The Gentlemen Movie Review Essay

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Essays are already a problem, but writing one about a movie is a special case since it requires you to at least sound as though you watched the film. The following is a sample essay provided by an essay writer from for a review of the movie, The Gentlemen. Use it as a reference if you are writing such an essay yourself.

In the old days, Matthew McConaughey made movies about things that didn’t always involve drugs. Hard to believe, but the actor really did play serious and even romantic leads in movies like Failure to Launch and The Wedding Planner. Nowadays his films are more along the lines of cocaine, pot and the like. Just look at Beach Bum and White Boy Rick.

Needless to say, The Gentlemen follows suit. But at least the film is also a comedy, co-starring Hugh Grant, who dominates most of his scenes. McConaughey plays as Mickey, one of the UK’s number one marijuana dealers, an American that attended Oxford and slowly but surely gained both the money and respect of aristocrat Brits looking to get their hit.

McConaughey’s Mickey may be the man at the top in the movie’s entertaining narrative, but the rest of the cast contributes to the overall enjoyability of the film: from Grant’s underworld private eye with the cockney accent, Fletcher to Colin Farrell’s eccentric coach character who teaches kids how to fight on the streets, there’s a lot of interesting characters.

The plot is revealed to the audience by Fletcher as he recounts the morbid but humorous events of the film to Ray (Charlie Hunnam), all while trying to extort him for a huge sum of money. Ray has to pay up, or the incriminating events we are being treated to will be given over to the tabloid press. That intel goes into great detail regarding Mickey and his flunkies, and their attempt to sell their huge pot empire to a billionaire from Oklahoma. Along the way, they accidentally became responsible for a few murders, and this is the story the audience is treated to.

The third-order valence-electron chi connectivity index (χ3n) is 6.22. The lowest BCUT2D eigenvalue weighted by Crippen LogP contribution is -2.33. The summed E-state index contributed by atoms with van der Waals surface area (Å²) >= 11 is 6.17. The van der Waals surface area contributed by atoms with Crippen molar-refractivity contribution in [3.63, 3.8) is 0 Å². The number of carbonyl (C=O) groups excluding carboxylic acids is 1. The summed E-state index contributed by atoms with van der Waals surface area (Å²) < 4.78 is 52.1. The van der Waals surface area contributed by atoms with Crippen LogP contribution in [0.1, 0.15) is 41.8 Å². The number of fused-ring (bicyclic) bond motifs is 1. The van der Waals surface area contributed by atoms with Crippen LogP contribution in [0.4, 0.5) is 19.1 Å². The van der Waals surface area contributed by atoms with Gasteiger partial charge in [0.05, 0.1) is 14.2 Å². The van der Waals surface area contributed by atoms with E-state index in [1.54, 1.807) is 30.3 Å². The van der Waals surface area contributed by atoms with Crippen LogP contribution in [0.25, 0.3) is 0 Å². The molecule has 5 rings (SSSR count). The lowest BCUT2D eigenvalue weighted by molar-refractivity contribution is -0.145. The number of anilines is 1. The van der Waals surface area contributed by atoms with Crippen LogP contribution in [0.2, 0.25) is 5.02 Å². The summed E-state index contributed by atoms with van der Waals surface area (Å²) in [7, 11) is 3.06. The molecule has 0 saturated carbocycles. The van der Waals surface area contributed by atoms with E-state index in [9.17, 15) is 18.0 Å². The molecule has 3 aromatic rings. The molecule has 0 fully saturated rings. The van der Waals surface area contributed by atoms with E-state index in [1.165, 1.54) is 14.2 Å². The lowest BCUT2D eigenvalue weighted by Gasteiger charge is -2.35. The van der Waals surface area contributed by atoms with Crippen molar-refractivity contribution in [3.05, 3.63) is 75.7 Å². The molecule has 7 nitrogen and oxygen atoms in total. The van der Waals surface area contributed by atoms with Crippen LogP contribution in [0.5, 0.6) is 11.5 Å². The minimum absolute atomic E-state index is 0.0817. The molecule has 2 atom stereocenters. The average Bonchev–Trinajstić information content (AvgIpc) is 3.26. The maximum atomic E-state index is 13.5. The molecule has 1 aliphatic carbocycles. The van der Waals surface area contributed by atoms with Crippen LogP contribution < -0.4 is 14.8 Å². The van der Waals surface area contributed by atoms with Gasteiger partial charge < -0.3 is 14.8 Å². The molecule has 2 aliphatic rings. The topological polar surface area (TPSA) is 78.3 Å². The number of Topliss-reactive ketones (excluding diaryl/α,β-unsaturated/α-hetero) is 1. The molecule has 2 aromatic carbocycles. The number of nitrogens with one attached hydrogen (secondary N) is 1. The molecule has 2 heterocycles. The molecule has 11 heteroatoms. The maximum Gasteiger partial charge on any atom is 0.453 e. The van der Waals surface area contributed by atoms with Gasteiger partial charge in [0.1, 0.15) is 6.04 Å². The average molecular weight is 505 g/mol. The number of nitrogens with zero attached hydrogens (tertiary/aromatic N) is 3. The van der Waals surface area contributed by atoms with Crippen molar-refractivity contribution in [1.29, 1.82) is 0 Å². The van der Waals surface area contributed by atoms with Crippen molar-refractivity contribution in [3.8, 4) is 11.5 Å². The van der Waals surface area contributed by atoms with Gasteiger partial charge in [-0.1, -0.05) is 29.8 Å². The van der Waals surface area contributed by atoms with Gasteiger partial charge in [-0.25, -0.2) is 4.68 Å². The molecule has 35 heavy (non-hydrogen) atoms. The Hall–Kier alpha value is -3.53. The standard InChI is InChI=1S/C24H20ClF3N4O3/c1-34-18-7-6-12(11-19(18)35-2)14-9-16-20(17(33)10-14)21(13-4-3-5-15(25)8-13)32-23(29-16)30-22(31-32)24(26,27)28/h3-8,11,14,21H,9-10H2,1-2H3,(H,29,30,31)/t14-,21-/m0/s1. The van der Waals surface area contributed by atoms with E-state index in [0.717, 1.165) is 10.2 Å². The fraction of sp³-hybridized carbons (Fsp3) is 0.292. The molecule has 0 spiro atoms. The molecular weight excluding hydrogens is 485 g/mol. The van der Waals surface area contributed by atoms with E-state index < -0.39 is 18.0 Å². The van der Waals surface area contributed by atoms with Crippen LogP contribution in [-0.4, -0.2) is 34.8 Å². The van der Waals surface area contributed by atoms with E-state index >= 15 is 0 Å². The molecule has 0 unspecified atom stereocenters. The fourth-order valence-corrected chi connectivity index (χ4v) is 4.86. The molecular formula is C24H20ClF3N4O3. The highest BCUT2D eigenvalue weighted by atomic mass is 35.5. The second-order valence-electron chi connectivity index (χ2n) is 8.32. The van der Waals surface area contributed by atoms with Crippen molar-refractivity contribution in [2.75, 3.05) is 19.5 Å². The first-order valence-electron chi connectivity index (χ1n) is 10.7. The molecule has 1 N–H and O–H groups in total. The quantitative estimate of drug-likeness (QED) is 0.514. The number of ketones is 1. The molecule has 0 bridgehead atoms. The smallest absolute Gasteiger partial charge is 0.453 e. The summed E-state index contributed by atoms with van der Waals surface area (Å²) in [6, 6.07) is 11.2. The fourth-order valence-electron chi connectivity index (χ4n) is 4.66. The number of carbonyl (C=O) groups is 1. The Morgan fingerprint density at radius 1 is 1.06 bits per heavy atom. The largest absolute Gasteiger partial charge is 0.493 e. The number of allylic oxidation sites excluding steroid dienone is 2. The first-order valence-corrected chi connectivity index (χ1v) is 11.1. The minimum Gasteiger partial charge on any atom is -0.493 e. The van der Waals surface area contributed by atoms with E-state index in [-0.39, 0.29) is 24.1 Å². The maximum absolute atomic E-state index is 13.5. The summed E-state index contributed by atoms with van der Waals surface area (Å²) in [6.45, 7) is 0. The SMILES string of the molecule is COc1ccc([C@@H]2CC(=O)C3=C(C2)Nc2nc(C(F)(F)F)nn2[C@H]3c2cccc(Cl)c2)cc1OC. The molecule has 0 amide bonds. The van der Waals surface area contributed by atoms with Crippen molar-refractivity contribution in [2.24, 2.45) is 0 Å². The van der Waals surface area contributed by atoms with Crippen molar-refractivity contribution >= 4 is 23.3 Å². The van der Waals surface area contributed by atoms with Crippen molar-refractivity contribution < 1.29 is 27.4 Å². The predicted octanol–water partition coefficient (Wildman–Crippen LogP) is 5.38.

Admittedly, The Gentlemen was very difficult to follow in its opening hour. Like some Tarantino films, the picture the film is trying to portray doesn’t really come together until the end of the movie. However, that vagueness doesn’t really matter: in a film that relies solely on its story, the lack of clarity could be bothersome, but The Gentlemen is carried on the shoulders of its characters, their personalities and their interactions with each other. And fortunately for the film, all of those parts come together quite well.

Guy Ritchie’s film is undoubtedly enjoyable because of the wit of its writing and the charm of its characters. You get the feeling that the actors are really having fun: and when you feel that way, you undoubtedly have more fun as well. They deliver their lines with a sharp wit and bounce off of one another in a humorous way. You’ll be so busy laughing that you forget about the unclear plot anyway.

That said, it isn’t like the initially unclear plot is an actual mark against the film, as it isn’t an oversight on Ritchie’s part. The plot does come together at the end, rather than multiple plot threads just never consummating.

There is a certain type of humor that calls for making potentially offensive jokes and comments. The Gentlemen is a film that relies on that type of humor. Slurs are used, insults are hurled and violence is sometimes used for laughs. Of course, we can’t say if that type of humor is objectively good or bad, but we can certainly say that it appeals to a certain type of people, while not being appealing to others.

The Gentlemen is a rated R film after all, and it bears many of the markings of a rated R film. Obscene language, violence, and offensive lines are afoot throughout most of the runtime: which is great if you enjoy that kind of humor, and disappointing if you don’t.

Despite the fact that a great deal of the movie’s content is funny, you sometimes feel as though Ritchie was just intending obscenity to be amusing, with little in the way of deep comedic value. It can be a bit of a hit and miss, depending on your personal disposition.

Ultimately, The Gentlemen can either fall flat or be a home run: it depends on what you are looking for in a film. If you are the kind of person that hates films with plots that constantly shift their focus or jump around in their timeline, you may find the entire film tedious. Depending on your own sense of humor, it could either make up for the vague timeline or make the film even more unbearable. At the end of the day, it could go either way.

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